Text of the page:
What's the Difference Between Brown and White Eggs?
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There are all sorts of rumours surrounding brown eggs and white eggs. Some people say that brown eggs are better for you and contain more nutrients; some people think brown eggs taste better; some think that brown eggs are better for cooking things like quiches, while white eggs are better for baking cakes (or vice versa, depending on who you talk to).
We here at Today I Found Out are all about uncovering the truth amongst all of the myths, and so here is the fascinating difference between brown eggs and white eggs:
Brown eggs are brown. White eggs are white.
Seriously, brown or white, they are the same on the inside, with one minor caveat which we'll get to in a minute that has nothing to do with whether the chicken is a brown egg layer or white. But besides that caveat, a brown egg or a white egg will give you the same amount of nutrition, they taste the same, and they are equally delicious in quiches and cakes.
The two also have more or less the same shell thickness. The differences in shell thickness that you may have observed likely has to do with the age of the chicken- young chickens lay eggs with shells that are typically harder than older chickens' eggs, but this is true for both white and brown egg layers.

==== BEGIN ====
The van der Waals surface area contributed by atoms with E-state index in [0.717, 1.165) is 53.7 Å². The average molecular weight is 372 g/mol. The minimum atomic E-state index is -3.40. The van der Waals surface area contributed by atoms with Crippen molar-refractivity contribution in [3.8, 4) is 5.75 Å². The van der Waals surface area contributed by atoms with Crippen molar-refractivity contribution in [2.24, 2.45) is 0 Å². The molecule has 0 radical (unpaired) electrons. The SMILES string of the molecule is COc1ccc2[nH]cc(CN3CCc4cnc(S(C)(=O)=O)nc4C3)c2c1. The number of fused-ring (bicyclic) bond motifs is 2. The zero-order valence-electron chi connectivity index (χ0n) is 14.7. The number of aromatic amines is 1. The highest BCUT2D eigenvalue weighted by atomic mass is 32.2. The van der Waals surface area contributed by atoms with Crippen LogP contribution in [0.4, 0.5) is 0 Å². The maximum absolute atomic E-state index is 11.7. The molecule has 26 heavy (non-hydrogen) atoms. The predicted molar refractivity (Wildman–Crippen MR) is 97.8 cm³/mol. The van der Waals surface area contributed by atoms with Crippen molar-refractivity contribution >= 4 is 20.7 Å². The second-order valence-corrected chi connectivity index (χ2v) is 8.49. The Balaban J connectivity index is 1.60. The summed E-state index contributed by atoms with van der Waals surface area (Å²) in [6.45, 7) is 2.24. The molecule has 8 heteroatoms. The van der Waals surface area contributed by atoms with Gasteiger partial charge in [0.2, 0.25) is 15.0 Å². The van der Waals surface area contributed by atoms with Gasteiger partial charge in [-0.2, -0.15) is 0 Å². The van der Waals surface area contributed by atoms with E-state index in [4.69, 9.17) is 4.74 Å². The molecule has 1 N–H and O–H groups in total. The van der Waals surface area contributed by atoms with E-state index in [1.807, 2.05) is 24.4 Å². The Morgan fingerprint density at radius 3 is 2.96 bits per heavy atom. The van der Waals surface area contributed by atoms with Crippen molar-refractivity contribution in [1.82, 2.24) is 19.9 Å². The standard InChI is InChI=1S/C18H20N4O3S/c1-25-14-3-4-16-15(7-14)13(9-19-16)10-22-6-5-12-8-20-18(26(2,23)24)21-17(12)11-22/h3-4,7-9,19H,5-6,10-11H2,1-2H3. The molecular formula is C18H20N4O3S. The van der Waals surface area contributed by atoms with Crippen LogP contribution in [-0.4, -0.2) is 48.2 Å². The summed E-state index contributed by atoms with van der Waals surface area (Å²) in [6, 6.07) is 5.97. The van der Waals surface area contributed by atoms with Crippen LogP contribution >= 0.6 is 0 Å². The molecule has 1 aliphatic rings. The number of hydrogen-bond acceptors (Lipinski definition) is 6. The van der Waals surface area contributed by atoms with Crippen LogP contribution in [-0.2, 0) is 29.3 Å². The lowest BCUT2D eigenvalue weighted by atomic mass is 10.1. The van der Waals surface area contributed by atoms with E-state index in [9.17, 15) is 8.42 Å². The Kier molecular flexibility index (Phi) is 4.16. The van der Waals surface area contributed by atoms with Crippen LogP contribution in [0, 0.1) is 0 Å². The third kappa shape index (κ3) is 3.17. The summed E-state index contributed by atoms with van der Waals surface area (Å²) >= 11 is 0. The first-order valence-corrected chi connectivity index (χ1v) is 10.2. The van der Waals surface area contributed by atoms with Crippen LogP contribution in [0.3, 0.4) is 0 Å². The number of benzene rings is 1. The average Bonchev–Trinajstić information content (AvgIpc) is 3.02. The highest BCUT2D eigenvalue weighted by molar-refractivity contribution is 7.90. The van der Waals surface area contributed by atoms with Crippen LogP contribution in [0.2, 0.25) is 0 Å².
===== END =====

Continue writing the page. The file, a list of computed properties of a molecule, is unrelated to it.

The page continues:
How the rumours started about brown eggs being "better" is thought to be because they are often more expensive at supermarkets. If something costs more, it has to be better quality or better for you, right? Not in this case (and not in many others either- increasing the price of something, sometimes drastically, is an occasionally used marketing trick to get people to think one product is better than a comparable cheaper product. Sometimes that's true, but many times it's not.)
As for egg prices, brown eggs cost more in part because the hens that lay them usually eat more, which means the hens cost more to keep per egg. You see, white eggs are most often laid by white or light coloured hens with white ear lobes, while brown eggs are most often laid by red-feathered or brown / dark-feathered chickens with red ear lobes. (This is not a universal truth, just a general rule. Further, the chicken's ear lobes are really the indicator here, not the feathers, but there is a very strong correlation between ear lobe colour and feather colour, so feather colour can be a decent indicator too. Ultimately, egg colour is determined by genetics, but the ear-lobe / feather colour thing is a good, though slightly flawed indicator.)
In the end, red-lobed chickens tend to be larger than their white-lobed counterparts, which is why they eat more. The farmers need to get reimbursed for the extra feed somehow, so they up the price of the brown eggs.
This also explains why white eggs tend to be more popular in supermarkets. White-lobed chickens cost less for farmers to keep, which leads to cheaper eggs, which leads to grocers buying more white eggs to put on the shelves to offer this product cheaper to customers. White eggs are simply more cost-effective...